After talking to me about her current relationship struggles with her partner, my client “Susie” had a big ah-ha about what was behind her constant ups and downs in her relationships.
You see, for years she’s struggled with the question, “should I stay or should I go?”
Like so many of us, Susie was continuously experiencing highs and lows in her relationships. One minute they were fighting, the next they proclaimed to be perfect partners. It was an almost predictable cycle that she admitted was wearing away at her sanity – not to mention her belief that she no longer had the power to make a coherent decision about her next steps.
As we explored some of her concerns and questions, Susie expressed some common themes that would arise every time she and her partner would get into a fight. She said that during those times she would daydream about going off on her own, but that the thought would quickly be replaced with worry. She mentioned that if she left, she worried that her kids would be damaged or that her friends would all choose her partner’s side. Susie ran down an entire list of concerns – some of which included how her partner might get by without her.
But, it wasn’t until I asked her what her biggest fear was in all of this that she could tap into her deepest truth.
After a few moments of silence, she began to weep. She said she was embarrassed to admit it, but that her biggest fear was that she was afraid that she couldn’t take care of herself or her kids.
And even though Susie had been educated and once enjoyed a successful career, she quietly said that she didn’t believe that she could financially make it on her own – that no one would ever hire her or see her worth.
But, that wasn’t the whole story.
What came next was the true eye opener for Susie.
Susie admitted to me that while she always suspected that she was afraid of leaving because it might leave her financially vulnerable – what she didn’t realize is that all of her fights, all of her disappointments in the relationship, all of her questions really came from her belief that she just wasn’t good enough.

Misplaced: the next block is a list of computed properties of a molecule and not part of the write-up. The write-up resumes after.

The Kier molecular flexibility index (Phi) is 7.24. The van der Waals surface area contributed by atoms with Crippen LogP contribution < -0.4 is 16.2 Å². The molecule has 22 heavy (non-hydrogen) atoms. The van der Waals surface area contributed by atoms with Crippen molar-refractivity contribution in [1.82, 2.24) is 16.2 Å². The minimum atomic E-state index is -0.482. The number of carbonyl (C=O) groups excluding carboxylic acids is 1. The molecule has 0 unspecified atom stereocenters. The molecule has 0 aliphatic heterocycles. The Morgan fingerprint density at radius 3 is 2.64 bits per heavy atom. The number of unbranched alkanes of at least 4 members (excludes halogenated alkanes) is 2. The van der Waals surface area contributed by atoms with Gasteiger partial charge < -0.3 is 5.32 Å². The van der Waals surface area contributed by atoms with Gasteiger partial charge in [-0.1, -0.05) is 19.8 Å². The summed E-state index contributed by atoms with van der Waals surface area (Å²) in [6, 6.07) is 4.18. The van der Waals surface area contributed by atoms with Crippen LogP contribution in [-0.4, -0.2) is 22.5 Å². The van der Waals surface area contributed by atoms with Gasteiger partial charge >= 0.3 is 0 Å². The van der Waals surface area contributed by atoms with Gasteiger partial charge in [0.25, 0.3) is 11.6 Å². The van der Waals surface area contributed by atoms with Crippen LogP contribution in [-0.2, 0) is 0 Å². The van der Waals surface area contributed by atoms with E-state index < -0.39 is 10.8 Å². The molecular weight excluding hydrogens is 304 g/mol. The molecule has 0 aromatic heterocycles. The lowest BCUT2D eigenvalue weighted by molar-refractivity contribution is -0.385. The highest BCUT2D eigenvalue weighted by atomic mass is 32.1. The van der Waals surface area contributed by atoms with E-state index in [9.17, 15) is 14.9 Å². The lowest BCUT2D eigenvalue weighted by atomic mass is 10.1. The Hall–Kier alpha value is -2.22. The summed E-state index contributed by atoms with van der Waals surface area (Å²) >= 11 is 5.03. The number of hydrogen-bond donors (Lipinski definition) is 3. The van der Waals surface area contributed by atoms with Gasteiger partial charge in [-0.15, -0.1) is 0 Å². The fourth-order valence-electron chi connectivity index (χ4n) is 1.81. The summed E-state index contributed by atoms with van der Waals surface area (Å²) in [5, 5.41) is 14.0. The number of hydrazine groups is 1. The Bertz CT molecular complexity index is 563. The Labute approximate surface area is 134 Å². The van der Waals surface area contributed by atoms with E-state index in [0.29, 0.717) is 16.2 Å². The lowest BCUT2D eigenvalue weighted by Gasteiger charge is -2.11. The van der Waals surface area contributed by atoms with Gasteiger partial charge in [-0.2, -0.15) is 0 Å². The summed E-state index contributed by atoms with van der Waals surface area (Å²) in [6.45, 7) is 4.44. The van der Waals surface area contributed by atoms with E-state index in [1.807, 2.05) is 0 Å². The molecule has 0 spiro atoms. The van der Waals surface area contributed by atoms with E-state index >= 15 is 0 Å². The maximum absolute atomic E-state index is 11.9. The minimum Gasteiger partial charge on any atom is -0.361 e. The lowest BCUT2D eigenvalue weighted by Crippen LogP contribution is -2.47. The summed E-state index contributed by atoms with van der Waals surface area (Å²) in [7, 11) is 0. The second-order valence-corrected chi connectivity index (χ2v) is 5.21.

She explained that underneath it all, she has never really valued herself and that she was using her relationship to build herself up – and when that didn’t work, she got caught up in a never ending cycle of disappointment, struggle and heartache.
And while Susie’s situation isn’t unique, what she recognized in that moment was that she had been focusing on all the wrong things – by always trying to fix her relationship, the truth is that she got to avoid dealing with the real issue: her own self worth.
The truth is the same for all of us. Until we truly feel worthy—deep inside—of the great life we desire, we won’t feel worthy of things like money or healthy relationships on the outside.
When we don’t feel worthy on the inside, we develop patterns that prevent us from having the what we want and need. And our patterns – including self-sabotage, questioning or creating discord in our relationships are tenacious, because they’re created by unconscious feelings and negative beliefs that took hold in childhood.
In fact, our sense of self-worth is created when we’re very young. As a result, some of us aren’t even aware that we don’t feel worthy inside. We carry unconscious limiting beliefs about ourselves like “I’m not good enough,” or “I’m not lovable,” or “Other people are better than I am.”
These beliefs of unworthiness then drive our behaviors in all sorts of ways.
It is only when we finally take off the blinders and see how our own self-worth is at the core of every single decision we make (whether it’s money or our relationships), it becomes easier to focus on and shift the things that make a difference in our lives.
For Susie, this realization helped her let go of some of the questioning and redirected her to begin working with me on her core issue so that she no longer felt hostage to worries and could make a clear decision about her life from an informed space.
That’s possible for you too.
This week, I want to help you get connected to how money, relationships and self-worth might intersect for you. Answer these questions and contemplate how much your self-worth might be driving your decisions in your personal relationships.
- When you and your partner fight, what fears arise?
- What is the limiting belief at the root of these fears?
- How is this belief currently impacting your relationship(s)?
- Now ask yourself if there’s ever been a counter-example to that belief. Can you come up with a time or times in your life when this belief was proven untrue or examples of how this belief is untrue?
- In the presence of your counter-example, create a new positive, empowering belief to replace the old one. What’s a new belief to replace the old belief?
- What is one specific, realistic action you will take this week to cultivate and anchor in your new belief?
Please join me in my FREE Facebook group Transform Together and let me know what you discover! This community offers you support in a safe place where speak your truth, receive inspiration and ask for help as you navigate life’s journey…and I’m right in there with you!